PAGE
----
Once you have your property report from interactive mapping, you can read more about development requirements in Council’s ePlan. It includes the City Plan divided into sections so you can quickly and easily find the planning information that relates to your development. 

How do I know if I need to submit a development application?

Depending on the type of development you are proposing, and the location and characteristics of the site, you may need to submit a development application to Council. 

A PD Online property enquiry can help you determine if the proposal requires Council approval. You can also phone Council on (07) 3403 8888 during business hours and ask to speak to a town planner. 

While Council aims to assist you through the process, you may wish to engage a consultant, town planner, surveyor or other appropriately qualified professional for help with your building or development project.

This table provides information about how to know if you need to submit a development application and what category it sits under including exempt, self-assessable, code assessable and impact assessable.

Accepted development

The proposed development does not need assessment against Brisbane City Plan 2014.

Accepted development, subject to requirements

For certain common development types you may not need to lodge a development assessment application (i.e it may be accepted development, subject to requirements). To check whether or not your application is accepted development, subject to requirements (self-assessable) or requires a development assessment application, Council recommends you engage with an appropriately qualified professional.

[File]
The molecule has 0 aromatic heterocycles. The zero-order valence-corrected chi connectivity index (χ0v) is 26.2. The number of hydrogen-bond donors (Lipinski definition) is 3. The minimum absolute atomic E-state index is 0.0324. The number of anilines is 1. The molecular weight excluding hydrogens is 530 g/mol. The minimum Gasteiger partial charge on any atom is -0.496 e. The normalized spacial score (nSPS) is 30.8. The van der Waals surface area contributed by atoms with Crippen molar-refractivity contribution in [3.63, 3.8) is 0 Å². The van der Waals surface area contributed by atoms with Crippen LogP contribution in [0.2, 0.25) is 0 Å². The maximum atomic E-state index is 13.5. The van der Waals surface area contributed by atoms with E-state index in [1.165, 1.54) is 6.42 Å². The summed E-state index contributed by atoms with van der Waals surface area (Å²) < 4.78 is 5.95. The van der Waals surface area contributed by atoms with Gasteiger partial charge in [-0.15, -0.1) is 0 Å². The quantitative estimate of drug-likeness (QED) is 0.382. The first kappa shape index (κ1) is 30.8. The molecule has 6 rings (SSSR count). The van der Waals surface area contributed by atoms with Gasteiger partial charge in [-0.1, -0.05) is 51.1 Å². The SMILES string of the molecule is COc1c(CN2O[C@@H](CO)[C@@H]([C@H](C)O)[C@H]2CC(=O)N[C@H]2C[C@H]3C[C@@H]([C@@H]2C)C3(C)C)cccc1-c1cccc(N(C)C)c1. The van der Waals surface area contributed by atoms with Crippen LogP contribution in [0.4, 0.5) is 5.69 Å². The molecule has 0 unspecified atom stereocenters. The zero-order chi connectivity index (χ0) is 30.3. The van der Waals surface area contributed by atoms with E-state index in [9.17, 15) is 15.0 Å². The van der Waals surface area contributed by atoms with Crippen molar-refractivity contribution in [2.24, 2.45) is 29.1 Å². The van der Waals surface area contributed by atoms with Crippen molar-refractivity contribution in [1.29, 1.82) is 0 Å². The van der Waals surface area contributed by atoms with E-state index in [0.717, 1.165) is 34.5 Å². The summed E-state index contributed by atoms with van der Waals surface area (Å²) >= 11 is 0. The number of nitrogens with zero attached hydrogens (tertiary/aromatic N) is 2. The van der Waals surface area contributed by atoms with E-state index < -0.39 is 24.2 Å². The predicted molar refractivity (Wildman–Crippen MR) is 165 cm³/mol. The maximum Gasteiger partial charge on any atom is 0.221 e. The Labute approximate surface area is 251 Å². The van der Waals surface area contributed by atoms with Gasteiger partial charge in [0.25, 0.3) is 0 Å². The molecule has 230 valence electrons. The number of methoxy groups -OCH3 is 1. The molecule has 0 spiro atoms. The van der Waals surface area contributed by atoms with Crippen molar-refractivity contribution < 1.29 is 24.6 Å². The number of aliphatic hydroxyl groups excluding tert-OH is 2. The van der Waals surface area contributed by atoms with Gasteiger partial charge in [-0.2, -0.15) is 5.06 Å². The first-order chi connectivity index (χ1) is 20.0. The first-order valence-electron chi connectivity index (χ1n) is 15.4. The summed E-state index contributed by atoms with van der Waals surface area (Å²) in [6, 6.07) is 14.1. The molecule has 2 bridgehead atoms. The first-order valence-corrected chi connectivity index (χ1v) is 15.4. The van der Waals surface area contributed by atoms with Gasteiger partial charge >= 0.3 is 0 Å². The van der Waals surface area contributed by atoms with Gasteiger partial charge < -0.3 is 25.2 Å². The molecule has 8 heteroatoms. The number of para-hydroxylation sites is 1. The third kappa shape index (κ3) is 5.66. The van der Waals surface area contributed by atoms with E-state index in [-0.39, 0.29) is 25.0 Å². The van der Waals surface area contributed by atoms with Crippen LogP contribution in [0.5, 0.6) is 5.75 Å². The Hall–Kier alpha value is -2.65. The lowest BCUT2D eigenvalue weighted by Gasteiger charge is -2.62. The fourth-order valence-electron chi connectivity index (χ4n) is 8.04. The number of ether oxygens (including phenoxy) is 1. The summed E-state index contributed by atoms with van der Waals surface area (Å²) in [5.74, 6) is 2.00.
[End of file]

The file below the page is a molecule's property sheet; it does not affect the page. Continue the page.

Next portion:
Code assessable

You need to apply to Council and we will assess your application against the relevant codes in Brisbane City Plan 2014. This application will not require public notification. 

Impact assessable

You will need to apply to Council to assess your application against the relevant codes in Brisbane City Plan 2014. Depending on the type of development, the assessment can range across all provisions of the City Plan. This application will need public notification (public notice on the site, public notice in the newspaper and giving notice to owners of adjoining lots).

More information

You can lodge your application by emailing You may wish to engage a consultant town planner, surveyor or other appropriately qualified professional to prepare the application for you.

You can also attend one of the Talk to a Planner sessions that Council holds throughout the year to speak to a Council officer in person. 

For more information about City Plan, visit and search for Brisbane City Plan 2014 or phone Council on (07) 3403 8888. 

If you would like to be kept up to date with future services and general planning and development in the city, you can register your details by emailing

Disclaimer: The content of this information sheet is a summary and has been prepared to assist the reader to understand the City Plan. Please refer to the full City Plan document, entitled Brisbane City Plan 2014, on Council's website for further detail.


Last updated:9 May 2019